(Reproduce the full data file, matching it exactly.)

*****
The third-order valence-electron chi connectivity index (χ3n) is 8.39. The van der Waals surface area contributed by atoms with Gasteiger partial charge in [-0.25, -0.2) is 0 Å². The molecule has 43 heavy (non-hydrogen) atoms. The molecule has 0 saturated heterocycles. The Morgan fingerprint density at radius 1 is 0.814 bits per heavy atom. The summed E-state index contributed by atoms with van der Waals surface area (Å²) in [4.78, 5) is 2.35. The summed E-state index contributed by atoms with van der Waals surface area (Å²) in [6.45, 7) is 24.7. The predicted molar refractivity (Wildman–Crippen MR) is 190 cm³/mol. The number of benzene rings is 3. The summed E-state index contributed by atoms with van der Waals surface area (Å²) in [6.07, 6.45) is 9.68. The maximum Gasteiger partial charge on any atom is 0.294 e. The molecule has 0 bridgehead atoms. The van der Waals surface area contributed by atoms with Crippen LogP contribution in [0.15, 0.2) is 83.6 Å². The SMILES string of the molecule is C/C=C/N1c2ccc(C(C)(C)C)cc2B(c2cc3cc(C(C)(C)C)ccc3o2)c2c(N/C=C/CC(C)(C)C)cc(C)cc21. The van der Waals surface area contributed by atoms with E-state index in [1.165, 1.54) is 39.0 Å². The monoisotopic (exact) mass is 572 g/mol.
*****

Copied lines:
The third-order valence-electron chi connectivity index (χ3n) is 8.39. The van der Waals surface area contributed by atoms with Gasteiger partial charge in [-0.25, -0.2) is 0 Å². The molecule has 43 heavy (non-hydrogen) atoms. The molecule has 0 saturated heterocycles. The Morgan fingerprint density at radius 1 is 0.814 bits per heavy atom. The summed E-state index contributed by atoms with van der Waals surface area (Å²) in [4.78, 5) is 2.35. The summed E-state index contributed by atoms with van der Waals surface area (Å²) in [6.45, 7) is 24.7. The predicted molar refractivity (Wildman–Crippen MR) is 190 cm³/mol. The number of benzene rings is 3. The summed E-state index contributed by atoms with van der Waals surface area (Å²) in [6.07, 6.45) is 9.68. The maximum Gasteiger partial charge on any atom is 0.294 e. The molecule has 0 bridgehead atoms. The van der Waals surface area contributed by atoms with Crippen LogP contribution in [0.15, 0.2) is 83.6 Å². The SMILES string of the molecule is C/C=C/N1c2ccc(C(C)(C)C)cc2B(c2cc3cc(C(C)(C)C)ccc3o2)c2c(N/C=C/CC(C)(C)C)cc(C)cc21. The van der Waals surface area contributed by atoms with E-state index in [1.165, 1.54) is 39.0 Å². The monoisotopic (exact) mass is 572 g/mol.